GUANTANAMO BAY NAVY BASE, Cuba — An alleged al Qaida fighter accused of training the Sept. 11 hijackers sought access to classified evidence Thursday, reassuring the war court here that, once convicted, he'll take U.S. secrets to his grave.
''If I am going to receive the death sentence, this evidence will go with me,'' declared Waleed bin Attash, a one-legged Yemeni captive accused of running an al Qaida camp in Afghanistan.
After execution, he said, the secrets "will be better protected than in the hands of the FBI and CIA.''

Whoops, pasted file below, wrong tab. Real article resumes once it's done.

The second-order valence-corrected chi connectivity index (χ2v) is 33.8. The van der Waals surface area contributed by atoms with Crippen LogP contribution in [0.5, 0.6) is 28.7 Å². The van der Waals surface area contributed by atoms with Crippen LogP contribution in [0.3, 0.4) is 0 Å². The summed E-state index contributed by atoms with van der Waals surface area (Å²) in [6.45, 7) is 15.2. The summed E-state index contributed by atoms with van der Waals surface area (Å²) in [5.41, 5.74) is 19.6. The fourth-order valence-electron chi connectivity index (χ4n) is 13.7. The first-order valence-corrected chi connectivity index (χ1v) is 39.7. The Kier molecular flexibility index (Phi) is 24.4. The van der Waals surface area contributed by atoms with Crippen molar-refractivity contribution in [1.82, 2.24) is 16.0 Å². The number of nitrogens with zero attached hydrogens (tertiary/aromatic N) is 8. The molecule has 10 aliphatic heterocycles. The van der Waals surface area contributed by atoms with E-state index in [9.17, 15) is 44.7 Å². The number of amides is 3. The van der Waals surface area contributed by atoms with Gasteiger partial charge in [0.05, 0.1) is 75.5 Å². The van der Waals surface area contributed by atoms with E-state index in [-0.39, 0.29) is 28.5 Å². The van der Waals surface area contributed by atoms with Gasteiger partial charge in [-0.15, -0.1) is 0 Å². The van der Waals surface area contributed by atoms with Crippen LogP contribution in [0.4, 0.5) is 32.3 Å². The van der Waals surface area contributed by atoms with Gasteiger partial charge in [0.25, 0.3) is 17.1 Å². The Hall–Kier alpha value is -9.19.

Bin Attash made the remarks at a hearing before Judge Ralph Kohlmann, a Marine colonel who will preside at the war crimes trial of five Guantánamo captives accused of conspiring in the mass murder of 2,973 people on Sept. 11, 2001.
At least four of the men want to defend themselves. Kohlmann has been warning them that, even as their own lawyers, they can't see or challenge classified evidence until their trial.
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